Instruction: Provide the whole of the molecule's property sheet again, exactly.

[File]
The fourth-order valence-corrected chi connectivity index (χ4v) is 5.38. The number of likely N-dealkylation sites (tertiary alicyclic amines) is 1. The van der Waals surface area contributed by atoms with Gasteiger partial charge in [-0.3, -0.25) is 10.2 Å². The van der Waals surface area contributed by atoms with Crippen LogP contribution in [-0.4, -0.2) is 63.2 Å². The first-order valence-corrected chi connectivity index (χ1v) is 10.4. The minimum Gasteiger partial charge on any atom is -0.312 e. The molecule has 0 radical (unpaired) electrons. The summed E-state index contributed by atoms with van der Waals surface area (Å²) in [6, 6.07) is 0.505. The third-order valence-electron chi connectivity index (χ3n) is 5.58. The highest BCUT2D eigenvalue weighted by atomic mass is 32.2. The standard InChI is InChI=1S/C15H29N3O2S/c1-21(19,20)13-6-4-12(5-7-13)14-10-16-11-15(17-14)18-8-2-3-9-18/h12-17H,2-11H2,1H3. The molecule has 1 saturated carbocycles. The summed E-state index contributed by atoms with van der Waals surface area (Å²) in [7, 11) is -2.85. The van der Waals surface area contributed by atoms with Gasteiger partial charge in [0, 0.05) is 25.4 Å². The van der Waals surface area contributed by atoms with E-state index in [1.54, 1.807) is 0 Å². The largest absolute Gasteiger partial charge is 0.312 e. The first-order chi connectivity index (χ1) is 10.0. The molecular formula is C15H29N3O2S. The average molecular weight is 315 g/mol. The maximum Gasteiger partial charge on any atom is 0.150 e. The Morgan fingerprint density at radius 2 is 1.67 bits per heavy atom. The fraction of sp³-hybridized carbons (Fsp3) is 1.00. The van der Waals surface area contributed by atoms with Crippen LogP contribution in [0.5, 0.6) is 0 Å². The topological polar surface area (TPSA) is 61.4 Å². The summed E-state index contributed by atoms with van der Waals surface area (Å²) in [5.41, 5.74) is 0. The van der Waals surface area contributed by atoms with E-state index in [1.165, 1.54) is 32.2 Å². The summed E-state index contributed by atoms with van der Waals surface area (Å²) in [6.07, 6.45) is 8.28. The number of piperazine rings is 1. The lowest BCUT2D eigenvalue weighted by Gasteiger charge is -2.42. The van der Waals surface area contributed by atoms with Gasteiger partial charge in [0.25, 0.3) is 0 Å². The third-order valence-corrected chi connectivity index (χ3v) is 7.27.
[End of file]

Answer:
The fourth-order valence-corrected chi connectivity index (χ4v) is 5.38. The number of likely N-dealkylation sites (tertiary alicyclic amines) is 1. The van der Waals surface area contributed by atoms with Gasteiger partial charge in [-0.3, -0.25) is 10.2 Å². The van der Waals surface area contributed by atoms with Crippen LogP contribution in [-0.4, -0.2) is 63.2 Å². The first-order valence-corrected chi connectivity index (χ1v) is 10.4. The minimum Gasteiger partial charge on any atom is -0.312 e. The molecule has 0 radical (unpaired) electrons. The summed E-state index contributed by atoms with van der Waals surface area (Å²) in [6, 6.07) is 0.505. The third-order valence-electron chi connectivity index (χ3n) is 5.58. The highest BCUT2D eigenvalue weighted by atomic mass is 32.2. The standard InChI is InChI=1S/C15H29N3O2S/c1-21(19,20)13-6-4-12(5-7-13)14-10-16-11-15(17-14)18-8-2-3-9-18/h12-17H,2-11H2,1H3. The molecule has 1 saturated carbocycles. The summed E-state index contributed by atoms with van der Waals surface area (Å²) in [7, 11) is -2.85. The van der Waals surface area contributed by atoms with Gasteiger partial charge in [0, 0.05) is 25.4 Å². The van der Waals surface area contributed by atoms with E-state index in [1.54, 1.807) is 0 Å². The largest absolute Gasteiger partial charge is 0.312 e. The first-order chi connectivity index (χ1) is 10.0. The molecular formula is C15H29N3O2S. The average molecular weight is 315 g/mol. The maximum Gasteiger partial charge on any atom is 0.150 e. The Morgan fingerprint density at radius 2 is 1.67 bits per heavy atom. The fraction of sp³-hybridized carbons (Fsp3) is 1.00. The van der Waals surface area contributed by atoms with Crippen LogP contribution in [0.5, 0.6) is 0 Å². The topological polar surface area (TPSA) is 61.4 Å². The summed E-state index contributed by atoms with van der Waals surface area (Å²) in [5.41, 5.74) is 0. The van der Waals surface area contributed by atoms with E-state index in [1.165, 1.54) is 32.2 Å². The summed E-state index contributed by atoms with van der Waals surface area (Å²) in [6.07, 6.45) is 8.28. The number of piperazine rings is 1. The lowest BCUT2D eigenvalue weighted by Gasteiger charge is -2.42. The van der Waals surface area contributed by atoms with Gasteiger partial charge in [0.25, 0.3) is 0 Å². The third-order valence-corrected chi connectivity index (χ3v) is 7.27.